Posts Tagged ‘Flex System Manager’

The zEnterprise as a Hybrid Data Center

November 21, 2013

There is no doubt that the zEnterprise enables hybrid computing. Just attach a zBX to it and start plugging in Linux and x86 blades; presto, you’ve got hybrid computing.  You can manage this entire hybrid infrastructure via the Unified Resource Manager.

The zEnterprise also has a sister hybrid computing platform, IBM PureSystems. Here, too, you can add in System x and Linux or even Power and System i and do hybrid computing. You can also manage the hybrid environment through a single console, albeit a different console—the Flex System Manager—and manage this second IBM hybrid platform as a unified environment.  DancingDinosaur has noted the irony of IBM having two different, incompatible hybrid systems; IBM has reassured this blogger several times that it is trying to converge the two. Whenever it happens DancingDinosaur will be the first to report it.

The zEnterprise or even PureSystems as a hybrid computing platform, however, is not the same as a hybrid data center.  Apparently there is no definition of a hybrid data center despite all the talk about hybrid computing, hybrid clouds, and hybrid systems.  As best DancingDinosaur can piece it together, the hybrid data center is multiplatform like the zEnterprise, but it also is multi-location, often using co-location facilities or factory-built containerized data centers (IBM calls them Portable Modular Data Centers, PMDC). More often, however, hybrid data centers are associated with cloud computing as the third of the three flavors of cloud (private, public, hybrid).

Gartner recently described some architecture options for a hybrid data center. In one case you could have a zEnterprise acting as, say, a private cloud using a co-location facility as a DMZ between the private cloud and a public cloud like Amazon. Not sure, however, you would need the DMZ if your private cloud was running on the highly secure zEnterprise but Gartner included it. Go figure.

Hybrid showed up in numerous Enterprise 2013 sessions this past October. You can catch some video highlights from it here. The conference made frequent mention of hybrid in numerous sessions, some noted in previous DancingDinosaur posts, such as Exploring the World of zEnterprise Hybrid: How Does It Work and What’s the Point? The session introduced the Unified Resource Manager and described how it would allow an IT shop to manage a collection of one or more zEnterprise nodes including any optionally attached zBX cabinets as a single logical virtualized system through a Hardware Management Console (HMC). In short, it was about providing a single point of control through which data center personnel can deploy, configure, monitor, manage and maintain the integrated System z and zBX blades based on heterogeneous architectures in a unified manner. But it wasn’t talking about the hybrid enterprise data center described in the previous paragraph.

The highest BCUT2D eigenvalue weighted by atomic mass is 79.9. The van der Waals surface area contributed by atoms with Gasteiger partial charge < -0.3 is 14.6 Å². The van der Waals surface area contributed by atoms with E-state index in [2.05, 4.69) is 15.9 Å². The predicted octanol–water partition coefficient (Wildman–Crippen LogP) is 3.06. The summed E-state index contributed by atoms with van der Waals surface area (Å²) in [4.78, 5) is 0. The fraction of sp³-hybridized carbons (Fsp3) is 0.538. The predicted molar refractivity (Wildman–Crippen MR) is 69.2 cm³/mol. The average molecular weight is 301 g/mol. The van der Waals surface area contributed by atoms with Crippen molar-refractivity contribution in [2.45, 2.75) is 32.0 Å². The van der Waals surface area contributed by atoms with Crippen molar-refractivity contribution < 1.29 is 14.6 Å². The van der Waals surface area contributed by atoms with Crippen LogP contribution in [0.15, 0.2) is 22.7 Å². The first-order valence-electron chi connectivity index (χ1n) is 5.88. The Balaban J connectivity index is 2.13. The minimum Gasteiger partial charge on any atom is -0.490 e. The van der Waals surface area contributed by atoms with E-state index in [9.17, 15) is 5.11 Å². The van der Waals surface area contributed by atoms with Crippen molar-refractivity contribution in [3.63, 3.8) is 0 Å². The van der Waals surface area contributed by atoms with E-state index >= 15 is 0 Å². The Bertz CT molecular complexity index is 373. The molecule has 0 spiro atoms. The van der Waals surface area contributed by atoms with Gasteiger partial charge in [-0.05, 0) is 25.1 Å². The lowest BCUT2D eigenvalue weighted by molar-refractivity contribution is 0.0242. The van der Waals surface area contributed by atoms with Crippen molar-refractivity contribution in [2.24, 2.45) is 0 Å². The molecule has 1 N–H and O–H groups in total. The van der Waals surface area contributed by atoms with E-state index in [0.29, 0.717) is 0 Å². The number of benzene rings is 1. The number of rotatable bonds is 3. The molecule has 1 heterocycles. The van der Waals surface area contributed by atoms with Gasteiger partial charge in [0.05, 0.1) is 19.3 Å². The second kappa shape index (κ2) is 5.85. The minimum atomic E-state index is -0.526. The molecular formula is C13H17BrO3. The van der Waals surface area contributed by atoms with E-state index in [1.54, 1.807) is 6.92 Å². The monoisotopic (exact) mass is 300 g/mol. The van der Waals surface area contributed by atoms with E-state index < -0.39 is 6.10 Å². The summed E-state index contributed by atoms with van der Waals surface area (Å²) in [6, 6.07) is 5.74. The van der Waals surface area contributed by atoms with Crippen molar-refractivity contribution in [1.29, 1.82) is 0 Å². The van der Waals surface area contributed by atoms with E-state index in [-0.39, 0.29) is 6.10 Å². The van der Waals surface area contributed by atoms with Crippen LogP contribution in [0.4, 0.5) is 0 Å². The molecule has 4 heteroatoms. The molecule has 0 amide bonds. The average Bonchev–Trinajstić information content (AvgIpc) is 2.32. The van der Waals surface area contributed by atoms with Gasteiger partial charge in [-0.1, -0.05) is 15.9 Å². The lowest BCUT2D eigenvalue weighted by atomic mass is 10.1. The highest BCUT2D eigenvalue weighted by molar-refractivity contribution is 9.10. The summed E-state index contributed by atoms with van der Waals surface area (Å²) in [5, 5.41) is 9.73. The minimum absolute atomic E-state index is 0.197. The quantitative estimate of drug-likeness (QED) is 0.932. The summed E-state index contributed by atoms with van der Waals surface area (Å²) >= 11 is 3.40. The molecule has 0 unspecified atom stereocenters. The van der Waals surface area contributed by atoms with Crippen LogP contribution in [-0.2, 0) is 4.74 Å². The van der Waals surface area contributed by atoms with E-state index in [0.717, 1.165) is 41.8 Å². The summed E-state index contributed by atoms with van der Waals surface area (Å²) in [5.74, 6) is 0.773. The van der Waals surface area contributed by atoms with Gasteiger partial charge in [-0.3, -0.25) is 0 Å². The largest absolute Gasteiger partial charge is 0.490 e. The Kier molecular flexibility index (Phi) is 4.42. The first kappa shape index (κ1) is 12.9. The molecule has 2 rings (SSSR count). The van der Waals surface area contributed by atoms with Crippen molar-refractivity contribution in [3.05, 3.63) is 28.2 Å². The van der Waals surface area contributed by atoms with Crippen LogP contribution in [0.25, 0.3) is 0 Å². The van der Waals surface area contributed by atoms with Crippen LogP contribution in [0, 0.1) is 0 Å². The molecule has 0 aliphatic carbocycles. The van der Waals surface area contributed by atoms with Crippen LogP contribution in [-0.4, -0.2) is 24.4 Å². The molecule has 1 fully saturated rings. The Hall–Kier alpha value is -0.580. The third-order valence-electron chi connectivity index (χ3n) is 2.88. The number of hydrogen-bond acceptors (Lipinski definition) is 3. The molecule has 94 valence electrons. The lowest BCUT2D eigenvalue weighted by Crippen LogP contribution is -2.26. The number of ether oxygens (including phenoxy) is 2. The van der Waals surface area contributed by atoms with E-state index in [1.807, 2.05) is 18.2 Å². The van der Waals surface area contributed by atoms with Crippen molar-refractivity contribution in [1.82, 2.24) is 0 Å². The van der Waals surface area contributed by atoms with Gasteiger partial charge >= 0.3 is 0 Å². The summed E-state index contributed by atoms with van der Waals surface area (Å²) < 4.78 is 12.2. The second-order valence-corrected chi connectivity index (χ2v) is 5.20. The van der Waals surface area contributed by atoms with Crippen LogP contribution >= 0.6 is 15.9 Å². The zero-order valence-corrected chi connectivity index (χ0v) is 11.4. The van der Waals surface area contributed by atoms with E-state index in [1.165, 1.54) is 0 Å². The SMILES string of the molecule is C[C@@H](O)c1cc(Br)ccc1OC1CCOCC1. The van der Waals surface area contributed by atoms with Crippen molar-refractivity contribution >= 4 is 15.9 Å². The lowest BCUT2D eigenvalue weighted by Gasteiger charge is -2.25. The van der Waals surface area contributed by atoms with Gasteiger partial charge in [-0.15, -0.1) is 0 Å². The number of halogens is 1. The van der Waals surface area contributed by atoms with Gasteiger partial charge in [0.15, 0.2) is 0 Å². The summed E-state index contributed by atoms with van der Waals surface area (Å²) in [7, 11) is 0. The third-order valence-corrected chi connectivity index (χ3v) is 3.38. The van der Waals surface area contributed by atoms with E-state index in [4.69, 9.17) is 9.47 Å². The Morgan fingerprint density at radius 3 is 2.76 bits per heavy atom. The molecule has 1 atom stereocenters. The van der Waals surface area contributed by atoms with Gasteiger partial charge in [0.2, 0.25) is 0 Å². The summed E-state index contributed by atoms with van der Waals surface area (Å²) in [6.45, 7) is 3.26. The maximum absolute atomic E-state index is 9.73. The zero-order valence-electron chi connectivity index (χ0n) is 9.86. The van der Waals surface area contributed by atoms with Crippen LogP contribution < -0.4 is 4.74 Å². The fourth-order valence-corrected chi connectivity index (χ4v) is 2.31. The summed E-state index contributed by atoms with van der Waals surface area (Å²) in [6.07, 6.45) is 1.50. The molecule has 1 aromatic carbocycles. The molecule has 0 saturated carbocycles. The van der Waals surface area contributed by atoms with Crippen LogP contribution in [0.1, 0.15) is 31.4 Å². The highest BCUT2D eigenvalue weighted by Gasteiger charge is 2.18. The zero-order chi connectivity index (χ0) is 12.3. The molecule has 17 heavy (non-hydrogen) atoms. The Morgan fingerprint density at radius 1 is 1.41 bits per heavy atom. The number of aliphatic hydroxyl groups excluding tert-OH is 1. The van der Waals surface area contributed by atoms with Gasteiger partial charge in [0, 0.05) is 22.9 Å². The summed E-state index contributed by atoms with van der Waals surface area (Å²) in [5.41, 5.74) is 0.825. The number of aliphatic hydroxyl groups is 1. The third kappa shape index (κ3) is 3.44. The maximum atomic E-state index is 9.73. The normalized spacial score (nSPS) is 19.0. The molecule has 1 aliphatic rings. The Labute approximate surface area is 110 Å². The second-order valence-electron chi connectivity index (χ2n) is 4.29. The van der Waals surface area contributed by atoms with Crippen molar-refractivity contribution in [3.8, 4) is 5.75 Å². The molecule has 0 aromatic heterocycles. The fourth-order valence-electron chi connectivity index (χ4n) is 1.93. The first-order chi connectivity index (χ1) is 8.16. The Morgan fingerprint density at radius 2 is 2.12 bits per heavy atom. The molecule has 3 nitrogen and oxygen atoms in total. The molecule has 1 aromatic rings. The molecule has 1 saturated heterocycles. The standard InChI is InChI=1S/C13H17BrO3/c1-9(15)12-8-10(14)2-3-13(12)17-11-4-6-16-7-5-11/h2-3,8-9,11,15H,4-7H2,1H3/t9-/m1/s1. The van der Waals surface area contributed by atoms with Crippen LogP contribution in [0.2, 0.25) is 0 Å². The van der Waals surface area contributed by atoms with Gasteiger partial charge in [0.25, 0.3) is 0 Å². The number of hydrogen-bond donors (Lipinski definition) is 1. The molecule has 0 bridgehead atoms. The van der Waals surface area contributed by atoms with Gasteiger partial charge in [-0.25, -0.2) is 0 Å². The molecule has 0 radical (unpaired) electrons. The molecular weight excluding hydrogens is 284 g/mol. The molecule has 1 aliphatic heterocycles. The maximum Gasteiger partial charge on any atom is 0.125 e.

Similarly, Application Performance Management and Capacity Planning for the IBM zEnterprise Hybrid Workload focused on extending the Unified Resource Manager to goal-oriented performance management for both traditional System z and BladeCenter applications. It was about applying WLM, RMF, and Platform Performance Management to cross-platform hybrid applications. Again, this really wasn’t about the hybrid data center described above.

BTW, plans apparently already are underway for Enterprise 2014. Looks like it will be Oct. 6-10 at the Venetian in Las Vegas. It should be quite an event given that IBM will be celebrating the 50th anniversary of the mainframe in 2014.

And there is much more on z hybrid computing and hybrid clouds. The zEnterprise has its own page on cloud computing here, and last month the zEnterprise zBC12 won CRN Tech Innovator Award for the most Innovative cloud solution.  You can also click here to see how a dozen IBM customers used various IBM platforms to build hybrid clouds.

IBM has already used the zEnterprise to consolidate over 30,000 servers around the world for an 84% improvement in data center efficiency and a 50% reduction in power and cooling. This effectively freed $1 billion to spend on innovative new projects that drive business growth across the company. And IBM is about as hybrid a data center as you can find.

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zBX and PureSystems Play Nice Together

July 19, 2012

At a recent analyst briefing an IBM manager implied that the Unified Resource Manager used by the hybrid zEnterprise to manage the zBX would converge with the Flex System Manager used to manage the new PureSystems. “We’re working on it,” he said earnestly. Someone at IBM might be working on it or at least thinking about it or arguing about it, but it is not going to happen in any foreseeable future.

That is the definitive word from Jeff Frey, IBM Fellow and CTO for System z: “Flex Manager and the Unified Resource Manager will not come together,” he told DancingDinosaur.  That does not mean the zEnterprise/zBX and PureSystems won’t play nicely together, but they will do so higher up in the IT stack. “We will federate the management at a higher level,” he said. Today, that pretty much means organizations using both platforms, zEnterprise and PureSystems, will have to rely on Tivoli to tie the pieces together and manage them.  At the lower levels in the stack where the hardware lives each platform will require its own management tooling.